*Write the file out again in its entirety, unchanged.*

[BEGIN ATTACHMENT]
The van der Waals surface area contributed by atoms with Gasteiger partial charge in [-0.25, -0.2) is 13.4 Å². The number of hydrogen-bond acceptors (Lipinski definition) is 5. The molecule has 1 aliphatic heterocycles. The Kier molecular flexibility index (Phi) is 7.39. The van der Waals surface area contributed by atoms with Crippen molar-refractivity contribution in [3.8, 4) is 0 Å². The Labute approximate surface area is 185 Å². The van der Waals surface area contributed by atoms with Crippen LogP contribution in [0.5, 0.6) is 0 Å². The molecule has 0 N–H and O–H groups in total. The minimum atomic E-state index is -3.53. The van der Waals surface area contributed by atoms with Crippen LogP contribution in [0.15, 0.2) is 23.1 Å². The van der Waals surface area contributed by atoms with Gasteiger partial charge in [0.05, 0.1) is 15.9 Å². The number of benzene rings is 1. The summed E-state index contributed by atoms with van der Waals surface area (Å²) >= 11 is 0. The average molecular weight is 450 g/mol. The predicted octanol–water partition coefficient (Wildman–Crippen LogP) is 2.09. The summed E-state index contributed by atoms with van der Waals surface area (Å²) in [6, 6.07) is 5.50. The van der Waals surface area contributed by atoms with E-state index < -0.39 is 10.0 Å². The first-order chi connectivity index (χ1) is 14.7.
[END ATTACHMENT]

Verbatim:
The van der Waals surface area contributed by atoms with Gasteiger partial charge in [-0.25, -0.2) is 13.4 Å². The number of hydrogen-bond acceptors (Lipinski definition) is 5. The molecule has 1 aliphatic heterocycles. The Kier molecular flexibility index (Phi) is 7.39. The van der Waals surface area contributed by atoms with Crippen molar-refractivity contribution in [3.8, 4) is 0 Å². The Labute approximate surface area is 185 Å². The van der Waals surface area contributed by atoms with Crippen LogP contribution in [0.5, 0.6) is 0 Å². The molecule has 0 N–H and O–H groups in total. The minimum atomic E-state index is -3.53. The van der Waals surface area contributed by atoms with Crippen LogP contribution in [0.15, 0.2) is 23.1 Å². The van der Waals surface area contributed by atoms with Gasteiger partial charge in [0.05, 0.1) is 15.9 Å². The number of benzene rings is 1. The summed E-state index contributed by atoms with van der Waals surface area (Å²) >= 11 is 0. The average molecular weight is 450 g/mol. The predicted octanol–water partition coefficient (Wildman–Crippen LogP) is 2.09. The summed E-state index contributed by atoms with van der Waals surface area (Å²) in [6, 6.07) is 5.50. The van der Waals surface area contributed by atoms with E-state index < -0.39 is 10.0 Å². The first-order chi connectivity index (χ1) is 14.7.